She was born in 1939. None of her parents were from Italy, but all four of her grandparents were. My grandfather was of Italian descent too. One of his parents was an immigrant (his father immigrated in 1926) and his mother was from the U.S. Both of my grandparent's didn't speak Italian fluently, but were lower-middle class and my grandfather was blue-collared. Both were raised in their ethnic enclave (Boro Park, Brooklyn). They moved out to the suburbs in 1962 though (Staten Island - even though it was a really crapy suburb).

She obviously had anxiety in this move. She often feared that her children might be treated ''differently.'' She soon realized that the area she moved to actually had a lot of people with similar histories looking for a cheap out though. She'd often refer to white people as ''Irish'', even if she didn't know if they were. It was her indirect denotation of a non-Italian catholic.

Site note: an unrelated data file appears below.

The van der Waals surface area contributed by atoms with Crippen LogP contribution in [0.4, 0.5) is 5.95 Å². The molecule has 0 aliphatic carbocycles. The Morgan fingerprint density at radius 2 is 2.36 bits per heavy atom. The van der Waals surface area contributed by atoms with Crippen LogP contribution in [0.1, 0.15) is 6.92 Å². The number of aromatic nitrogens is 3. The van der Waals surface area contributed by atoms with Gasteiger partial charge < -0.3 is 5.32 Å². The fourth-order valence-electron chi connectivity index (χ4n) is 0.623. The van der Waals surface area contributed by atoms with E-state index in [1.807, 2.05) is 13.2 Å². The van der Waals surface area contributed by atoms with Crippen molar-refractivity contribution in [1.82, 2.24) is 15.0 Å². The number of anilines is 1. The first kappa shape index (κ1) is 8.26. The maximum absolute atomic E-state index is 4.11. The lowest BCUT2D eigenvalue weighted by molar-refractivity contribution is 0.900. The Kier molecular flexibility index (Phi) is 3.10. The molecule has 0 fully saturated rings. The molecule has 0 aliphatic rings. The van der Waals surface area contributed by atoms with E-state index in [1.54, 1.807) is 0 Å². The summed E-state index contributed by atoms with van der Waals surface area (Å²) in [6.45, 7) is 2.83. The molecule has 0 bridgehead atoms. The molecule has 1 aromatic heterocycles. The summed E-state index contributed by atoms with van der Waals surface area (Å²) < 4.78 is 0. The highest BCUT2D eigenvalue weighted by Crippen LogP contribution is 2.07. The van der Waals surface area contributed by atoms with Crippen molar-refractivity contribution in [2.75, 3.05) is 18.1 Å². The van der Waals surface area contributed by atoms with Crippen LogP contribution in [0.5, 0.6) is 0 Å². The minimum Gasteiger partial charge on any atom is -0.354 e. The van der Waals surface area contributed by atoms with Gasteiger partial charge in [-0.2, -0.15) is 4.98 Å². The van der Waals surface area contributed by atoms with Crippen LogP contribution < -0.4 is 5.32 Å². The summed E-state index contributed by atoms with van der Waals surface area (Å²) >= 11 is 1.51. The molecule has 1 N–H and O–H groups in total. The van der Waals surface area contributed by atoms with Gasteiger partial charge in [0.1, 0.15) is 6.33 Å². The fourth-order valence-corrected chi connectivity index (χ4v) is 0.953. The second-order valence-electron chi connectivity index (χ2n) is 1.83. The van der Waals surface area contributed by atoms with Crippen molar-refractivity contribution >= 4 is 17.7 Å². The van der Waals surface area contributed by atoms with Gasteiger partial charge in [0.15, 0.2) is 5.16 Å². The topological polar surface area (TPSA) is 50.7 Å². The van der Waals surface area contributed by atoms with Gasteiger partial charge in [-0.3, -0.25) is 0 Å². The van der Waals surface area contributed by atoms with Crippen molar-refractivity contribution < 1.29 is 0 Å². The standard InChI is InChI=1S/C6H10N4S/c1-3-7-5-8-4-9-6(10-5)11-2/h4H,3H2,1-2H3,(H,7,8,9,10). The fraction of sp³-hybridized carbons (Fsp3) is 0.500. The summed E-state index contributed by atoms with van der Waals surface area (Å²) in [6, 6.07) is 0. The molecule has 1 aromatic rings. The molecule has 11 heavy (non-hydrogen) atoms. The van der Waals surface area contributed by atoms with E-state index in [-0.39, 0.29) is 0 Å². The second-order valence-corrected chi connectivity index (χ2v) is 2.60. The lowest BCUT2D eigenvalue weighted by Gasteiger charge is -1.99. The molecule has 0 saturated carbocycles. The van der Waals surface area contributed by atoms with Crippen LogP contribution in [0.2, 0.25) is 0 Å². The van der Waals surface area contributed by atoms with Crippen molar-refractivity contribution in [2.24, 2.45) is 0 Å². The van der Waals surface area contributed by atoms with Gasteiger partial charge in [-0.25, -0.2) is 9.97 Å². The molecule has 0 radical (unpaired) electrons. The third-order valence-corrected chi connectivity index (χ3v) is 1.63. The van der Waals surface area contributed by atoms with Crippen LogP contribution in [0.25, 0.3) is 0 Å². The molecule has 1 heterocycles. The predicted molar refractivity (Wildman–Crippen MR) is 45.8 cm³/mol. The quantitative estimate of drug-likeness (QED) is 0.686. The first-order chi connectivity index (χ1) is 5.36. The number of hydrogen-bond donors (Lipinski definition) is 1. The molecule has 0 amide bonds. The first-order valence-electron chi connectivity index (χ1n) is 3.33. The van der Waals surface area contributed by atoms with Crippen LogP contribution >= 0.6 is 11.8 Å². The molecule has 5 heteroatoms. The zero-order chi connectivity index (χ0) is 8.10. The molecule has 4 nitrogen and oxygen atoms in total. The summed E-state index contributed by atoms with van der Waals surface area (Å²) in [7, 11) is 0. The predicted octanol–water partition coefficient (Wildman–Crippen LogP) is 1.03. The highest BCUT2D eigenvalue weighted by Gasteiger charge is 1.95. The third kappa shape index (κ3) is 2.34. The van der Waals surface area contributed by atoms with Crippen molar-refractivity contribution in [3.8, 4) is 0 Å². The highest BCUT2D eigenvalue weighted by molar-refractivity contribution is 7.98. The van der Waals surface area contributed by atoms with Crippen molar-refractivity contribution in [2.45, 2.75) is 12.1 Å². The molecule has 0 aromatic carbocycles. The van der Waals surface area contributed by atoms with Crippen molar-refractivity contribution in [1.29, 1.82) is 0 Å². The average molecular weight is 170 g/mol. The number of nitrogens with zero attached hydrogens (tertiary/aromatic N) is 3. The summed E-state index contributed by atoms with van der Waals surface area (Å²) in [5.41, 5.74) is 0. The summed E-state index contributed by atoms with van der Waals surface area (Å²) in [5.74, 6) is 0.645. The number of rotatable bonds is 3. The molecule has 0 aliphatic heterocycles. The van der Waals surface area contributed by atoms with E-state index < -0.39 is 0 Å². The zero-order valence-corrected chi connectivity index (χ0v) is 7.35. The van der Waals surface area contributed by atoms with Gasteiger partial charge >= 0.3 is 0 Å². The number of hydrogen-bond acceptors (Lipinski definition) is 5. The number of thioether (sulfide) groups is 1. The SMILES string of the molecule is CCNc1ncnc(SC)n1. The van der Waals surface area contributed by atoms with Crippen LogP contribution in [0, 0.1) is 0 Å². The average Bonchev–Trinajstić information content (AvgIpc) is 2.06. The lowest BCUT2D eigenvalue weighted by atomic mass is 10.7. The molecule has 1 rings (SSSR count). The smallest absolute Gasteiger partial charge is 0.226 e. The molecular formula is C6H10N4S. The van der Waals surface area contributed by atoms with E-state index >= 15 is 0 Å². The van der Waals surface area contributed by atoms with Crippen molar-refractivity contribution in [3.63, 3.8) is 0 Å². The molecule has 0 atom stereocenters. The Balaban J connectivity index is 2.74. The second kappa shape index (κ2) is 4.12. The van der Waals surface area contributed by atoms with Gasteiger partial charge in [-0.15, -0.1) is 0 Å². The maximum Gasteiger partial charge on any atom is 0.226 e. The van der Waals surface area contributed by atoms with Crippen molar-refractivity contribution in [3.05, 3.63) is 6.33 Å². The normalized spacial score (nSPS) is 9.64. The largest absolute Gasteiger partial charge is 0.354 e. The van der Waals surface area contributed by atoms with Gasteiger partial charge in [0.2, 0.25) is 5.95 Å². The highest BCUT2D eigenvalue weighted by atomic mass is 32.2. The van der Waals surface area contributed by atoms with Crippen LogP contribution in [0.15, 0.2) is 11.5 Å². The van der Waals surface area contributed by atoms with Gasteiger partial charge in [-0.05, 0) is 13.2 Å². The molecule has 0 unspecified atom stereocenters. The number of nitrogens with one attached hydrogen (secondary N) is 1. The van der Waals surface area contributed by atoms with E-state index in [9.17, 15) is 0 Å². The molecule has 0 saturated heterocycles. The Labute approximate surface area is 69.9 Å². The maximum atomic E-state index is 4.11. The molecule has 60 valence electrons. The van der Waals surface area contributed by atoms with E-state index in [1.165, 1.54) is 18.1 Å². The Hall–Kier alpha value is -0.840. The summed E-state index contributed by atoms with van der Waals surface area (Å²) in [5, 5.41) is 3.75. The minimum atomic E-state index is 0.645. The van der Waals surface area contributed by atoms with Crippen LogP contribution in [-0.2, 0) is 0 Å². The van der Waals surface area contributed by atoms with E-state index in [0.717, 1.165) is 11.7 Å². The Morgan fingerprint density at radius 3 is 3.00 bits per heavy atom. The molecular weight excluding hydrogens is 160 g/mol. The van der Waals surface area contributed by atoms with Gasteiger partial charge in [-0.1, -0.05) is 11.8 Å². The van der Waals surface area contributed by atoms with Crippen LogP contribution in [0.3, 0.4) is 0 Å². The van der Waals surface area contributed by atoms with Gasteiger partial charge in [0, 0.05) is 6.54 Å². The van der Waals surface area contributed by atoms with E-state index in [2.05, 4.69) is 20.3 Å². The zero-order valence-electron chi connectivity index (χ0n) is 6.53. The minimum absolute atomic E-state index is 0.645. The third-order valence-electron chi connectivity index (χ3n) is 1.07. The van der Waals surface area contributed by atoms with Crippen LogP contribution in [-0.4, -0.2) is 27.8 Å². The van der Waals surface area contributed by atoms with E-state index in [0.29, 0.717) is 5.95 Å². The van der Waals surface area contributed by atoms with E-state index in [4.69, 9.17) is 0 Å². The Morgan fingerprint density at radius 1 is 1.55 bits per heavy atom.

Technically, she was probably right a lot (under lineal terms). That doesn't mean it was politically correct to assume though. Nonetheless was here ethnic identity dissolving, but people of Irish descent lost their ethnic identity a half century before she moved out to the suburbs. They didn't call themselves Irish. They didn't self identify as Irish. Even though being the ''all-American'' whites don't seem to be statistically significant in New York City (even though the movies, shows and camera men at sporting events try to prove otherwise) , it doesn't mean they automatically receive an ethnicity because they don't seem to fit into that city very well.